Budget Crisis May Portend Smaller Navy Carrier Fleet
These decisions have been blamed on Congress’ failure to pass a 2013 budget and on looming automatic spending cuts of 8.8 percent across the Defense Department that are scheduled to begin March 1.
Officials predict the budget crunch also will have cascading effects on future construction of aircraft carriers and other ships that escort the carrier in a battle group. “We will be compelled to delay the start of construction of John F. Kennedy CVN-79, the completion of America LHA-6, as well as cancel procurement of an Arleigh-Burke class destroyer and hundreds of weapons,” said Vice Chief of Naval Operations Adm. Mark Ferguson.
“Without congressional authority, the carrier Abraham Lincoln must remain moored at Naval Station Norfolk, rather than start her overhaul, and we will not be able to complete the current overhaul of the USS Theodore Roosevelt,” Ferguson told the Senate Armed Services Committee Feb. 12.
“Over the long term, the discretionary budget caps under sequestration will fundamentally change our Navy,” he said. “We'll be compelled to reduce our force structure, our end strength and investments.”
This fiscal turbulence could not come at a worst time for the Navy’s fleet of 11 nuclear-powered aircraft carriers, naval experts said. These enormous ships, which are modern emblems of American military power, have created afinancial burden that the Navy cannot sustain much longer, warned Norman Polmar, senior aviation and naval analyst at the U.S. Naval Institute.
The current budget crisis, he said, should precipitate decisions to downsize the fleet.
“The situation will only get worse,” Polmar said. Of the 11 carriers in the fleet, only one — the USS John C. Stennis — is deployed on operational duties in the Persian Gulf, he noted. “This is unprecedented.”
The Navy’s ability to deploy more than one or two carriers at one time is going to be diminished, Polmar said. A scheduled mid-life overhaul and refueling of the USS Abraham Lincoln has been postponed pending the resolution of the budget sequester. The upshot would be a delay in the scheduled mid-life overhaul of the USS George Washington.
The George Washington is forward based in Yokosuka, Japan. The USS Dwight D. Eisenhower returned from deployment in December and is scheduled to relieve the Stennis in the Persian Gulf. The Navy has kept two carriers on duty in the Gulf since 2010: one inside the Strait of Hormuz and the other patrolling waters outside the gulf.
Polmar faulted the political establishment for allowing its dysfunction to cause these problems. But he also blamed Navy leaders for having failed to prepare for a fiscal crunch that has been in the making for years. The Navy for 37 years during the Cold War was able to keep one-third of its carriers forward deployed. But as the cost of building, maintaining and operating the fleet soared over time, the Navy put off maintenance work and remained in denial for years about the readiness of the fleet, said Polmar.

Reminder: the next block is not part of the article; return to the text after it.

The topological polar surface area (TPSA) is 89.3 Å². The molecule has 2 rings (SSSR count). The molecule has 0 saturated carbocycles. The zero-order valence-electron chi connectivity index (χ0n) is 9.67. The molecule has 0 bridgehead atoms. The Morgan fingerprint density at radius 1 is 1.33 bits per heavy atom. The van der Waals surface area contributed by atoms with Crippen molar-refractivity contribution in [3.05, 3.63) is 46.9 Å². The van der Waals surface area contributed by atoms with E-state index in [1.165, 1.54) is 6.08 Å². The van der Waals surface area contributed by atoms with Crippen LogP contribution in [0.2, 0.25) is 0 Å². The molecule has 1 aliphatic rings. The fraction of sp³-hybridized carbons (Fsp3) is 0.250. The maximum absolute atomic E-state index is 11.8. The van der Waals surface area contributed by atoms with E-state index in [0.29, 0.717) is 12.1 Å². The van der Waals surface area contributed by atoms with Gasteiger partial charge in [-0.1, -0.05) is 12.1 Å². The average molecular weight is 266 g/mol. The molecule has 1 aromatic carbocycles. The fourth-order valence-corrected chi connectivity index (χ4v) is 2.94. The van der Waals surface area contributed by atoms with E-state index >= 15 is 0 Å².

Canceling the Truman deployment helped to draw attention to the problem, but it could also lead to a reevaluation of whether the Navy needs two carriers in the Gulf, he said.
Andrew F. Krepinevich Jr., president of the Center for Strategic and Budgetary Assessments, said the decision appears to be partly propaganda aimed at demonstrating to Congress the real consequences of budget cuts. There is also a legitimate justification for not sending the ship to the Gulf if there is not going to be enough money to pay for fuel and logistics support, he said. The crew of 4,500 sailors has to be paid regardless of whether they go out to sea or stay home, as they are legally exempt from furloughs.
Rep. Duncan Hunter, R-Calif., of the House Armed Services Committee, decried the Truman deployment cancellation as a stunt. In a letter to Deputy Defense Secretary Ashton Carter, Hunter said the decision to keep the ship docked was only intended to “add drama” to the sequestration debate.
The larger predicament for the Navy is that carrier readiness has been in decline for years, said Polmar. Given the current budget climate, there is little the Navy can do “other than stop ships from sailing,” he said. “The Navy’s leaders have not thought out how to handle the problem,” he said. “It’s pathetic that from 10, 100,000-ton nuclear powered carriers in commission with 70 aircraft, we can only get one forward deployed.”
Vice Adm. William E. Gortney, commander of U.S. Fleet Forces Command, raised eyebrows last month when he lamented the shortage of available carriers. He called out the retirement of the USS John F. Kennedy in 2007 as an example of a ship that could have stayed in service longer had it been properly maintained.
Polmar said Gortney’s concerns should motivate the Navy to find lower-cost alternatives to big-deck carriers.
Polmar is a proponent of buying more amphibious LHA and LHD class ships, which cost $2 billion to $3 billion apiece,compared to $12 billion-to-$14 billion for a big-deck carrier.
Four or five LHA/LHDs can be operated for the cost of one CVN, he said. Amphibious ships are obviously not equivalent to a nuclear-powered carrier, but a combatant commander who needs ships to patrol waters might not care, he said. Within the Navy leadership, however, the suggestion has been strongly rejected. In the future, though, admirals might have to reconsider, said Polmar. “We have reached the point where we can’t afford the big carriers.”
Photo Credit: Navy